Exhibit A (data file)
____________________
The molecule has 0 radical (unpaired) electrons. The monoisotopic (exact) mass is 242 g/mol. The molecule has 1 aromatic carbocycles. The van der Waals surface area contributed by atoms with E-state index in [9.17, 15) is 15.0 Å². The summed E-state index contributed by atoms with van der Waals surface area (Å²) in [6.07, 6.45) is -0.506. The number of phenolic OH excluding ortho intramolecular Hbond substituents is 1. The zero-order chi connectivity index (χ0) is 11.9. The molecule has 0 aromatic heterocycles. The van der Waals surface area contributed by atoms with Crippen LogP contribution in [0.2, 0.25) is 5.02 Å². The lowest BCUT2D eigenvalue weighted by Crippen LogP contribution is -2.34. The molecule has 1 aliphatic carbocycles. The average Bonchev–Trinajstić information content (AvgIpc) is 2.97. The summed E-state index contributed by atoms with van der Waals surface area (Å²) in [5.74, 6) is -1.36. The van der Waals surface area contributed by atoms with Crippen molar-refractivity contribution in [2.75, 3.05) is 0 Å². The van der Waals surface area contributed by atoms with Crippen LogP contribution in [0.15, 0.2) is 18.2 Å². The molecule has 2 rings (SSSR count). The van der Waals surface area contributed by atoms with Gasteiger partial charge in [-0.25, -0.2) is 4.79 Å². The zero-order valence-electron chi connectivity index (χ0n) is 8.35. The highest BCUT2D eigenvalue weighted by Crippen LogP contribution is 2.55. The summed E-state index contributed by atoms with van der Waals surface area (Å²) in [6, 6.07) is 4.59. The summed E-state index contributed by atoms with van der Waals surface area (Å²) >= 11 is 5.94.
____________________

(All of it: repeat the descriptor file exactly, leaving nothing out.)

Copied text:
The molecule has 0 radical (unpaired) electrons. The monoisotopic (exact) mass is 242 g/mol. The molecule has 1 aromatic carbocycles. The van der Waals surface area contributed by atoms with E-state index in [9.17, 15) is 15.0 Å². The summed E-state index contributed by atoms with van der Waals surface area (Å²) in [6.07, 6.45) is -0.506. The number of phenolic OH excluding ortho intramolecular Hbond substituents is 1. The zero-order chi connectivity index (χ0) is 11.9. The molecule has 0 aromatic heterocycles. The van der Waals surface area contributed by atoms with Crippen LogP contribution in [0.2, 0.25) is 5.02 Å². The lowest BCUT2D eigenvalue weighted by Crippen LogP contribution is -2.34. The molecule has 1 aliphatic carbocycles. The average Bonchev–Trinajstić information content (AvgIpc) is 2.97. The summed E-state index contributed by atoms with van der Waals surface area (Å²) in [5.74, 6) is -1.36. The van der Waals surface area contributed by atoms with Crippen molar-refractivity contribution in [2.75, 3.05) is 0 Å². The van der Waals surface area contributed by atoms with Crippen LogP contribution in [0.15, 0.2) is 18.2 Å². The molecule has 2 rings (SSSR count). The van der Waals surface area contributed by atoms with Gasteiger partial charge in [-0.25, -0.2) is 4.79 Å². The zero-order valence-electron chi connectivity index (χ0n) is 8.35. The highest BCUT2D eigenvalue weighted by Crippen LogP contribution is 2.55. The summed E-state index contributed by atoms with van der Waals surface area (Å²) in [6, 6.07) is 4.59. The summed E-state index contributed by atoms with van der Waals surface area (Å²) >= 11 is 5.94.